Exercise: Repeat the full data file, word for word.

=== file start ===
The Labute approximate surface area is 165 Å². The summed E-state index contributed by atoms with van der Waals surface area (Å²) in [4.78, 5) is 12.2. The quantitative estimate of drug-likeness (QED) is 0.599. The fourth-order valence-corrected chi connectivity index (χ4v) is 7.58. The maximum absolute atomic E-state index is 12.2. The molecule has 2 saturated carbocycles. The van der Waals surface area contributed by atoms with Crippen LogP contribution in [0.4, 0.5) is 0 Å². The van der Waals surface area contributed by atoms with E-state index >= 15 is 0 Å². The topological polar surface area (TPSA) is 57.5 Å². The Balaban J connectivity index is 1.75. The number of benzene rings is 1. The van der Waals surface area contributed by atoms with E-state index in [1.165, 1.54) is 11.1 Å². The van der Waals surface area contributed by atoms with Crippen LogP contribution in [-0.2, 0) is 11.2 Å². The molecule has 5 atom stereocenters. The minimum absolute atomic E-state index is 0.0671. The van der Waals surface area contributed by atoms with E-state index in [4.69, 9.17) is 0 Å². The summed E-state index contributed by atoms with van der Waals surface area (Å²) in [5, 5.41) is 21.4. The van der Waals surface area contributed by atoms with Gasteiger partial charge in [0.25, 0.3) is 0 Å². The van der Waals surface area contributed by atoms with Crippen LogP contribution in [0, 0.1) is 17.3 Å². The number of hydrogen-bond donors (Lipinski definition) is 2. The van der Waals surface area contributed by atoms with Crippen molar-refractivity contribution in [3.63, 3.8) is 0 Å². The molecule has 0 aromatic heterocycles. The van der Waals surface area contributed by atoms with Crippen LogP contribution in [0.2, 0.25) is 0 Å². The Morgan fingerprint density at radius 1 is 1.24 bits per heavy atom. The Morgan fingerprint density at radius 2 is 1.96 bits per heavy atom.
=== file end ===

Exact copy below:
The Labute approximate surface area is 165 Å². The summed E-state index contributed by atoms with van der Waals surface area (Å²) in [4.78, 5) is 12.2. The quantitative estimate of drug-likeness (QED) is 0.599. The fourth-order valence-corrected chi connectivity index (χ4v) is 7.58. The maximum absolute atomic E-state index is 12.2. The molecule has 2 saturated carbocycles. The van der Waals surface area contributed by atoms with Crippen LogP contribution in [0.4, 0.5) is 0 Å². The van der Waals surface area contributed by atoms with E-state index >= 15 is 0 Å². The topological polar surface area (TPSA) is 57.5 Å². The Balaban J connectivity index is 1.75. The number of benzene rings is 1. The van der Waals surface area contributed by atoms with E-state index in [1.165, 1.54) is 11.1 Å². The van der Waals surface area contributed by atoms with Crippen LogP contribution in [-0.2, 0) is 11.2 Å². The molecule has 5 atom stereocenters. The minimum absolute atomic E-state index is 0.0671. The van der Waals surface area contributed by atoms with E-state index in [4.69, 9.17) is 0 Å². The summed E-state index contributed by atoms with van der Waals surface area (Å²) in [5, 5.41) is 21.4. The van der Waals surface area contributed by atoms with Gasteiger partial charge in [0.25, 0.3) is 0 Å². The van der Waals surface area contributed by atoms with Crippen LogP contribution in [0, 0.1) is 17.3 Å². The number of hydrogen-bond donors (Lipinski definition) is 2. The van der Waals surface area contributed by atoms with Crippen molar-refractivity contribution in [3.63, 3.8) is 0 Å². The molecule has 0 aromatic heterocycles. The van der Waals surface area contributed by atoms with Crippen LogP contribution in [0.2, 0.25) is 0 Å². The Morgan fingerprint density at radius 1 is 1.24 bits per heavy atom. The Morgan fingerprint density at radius 2 is 1.96 bits per heavy atom.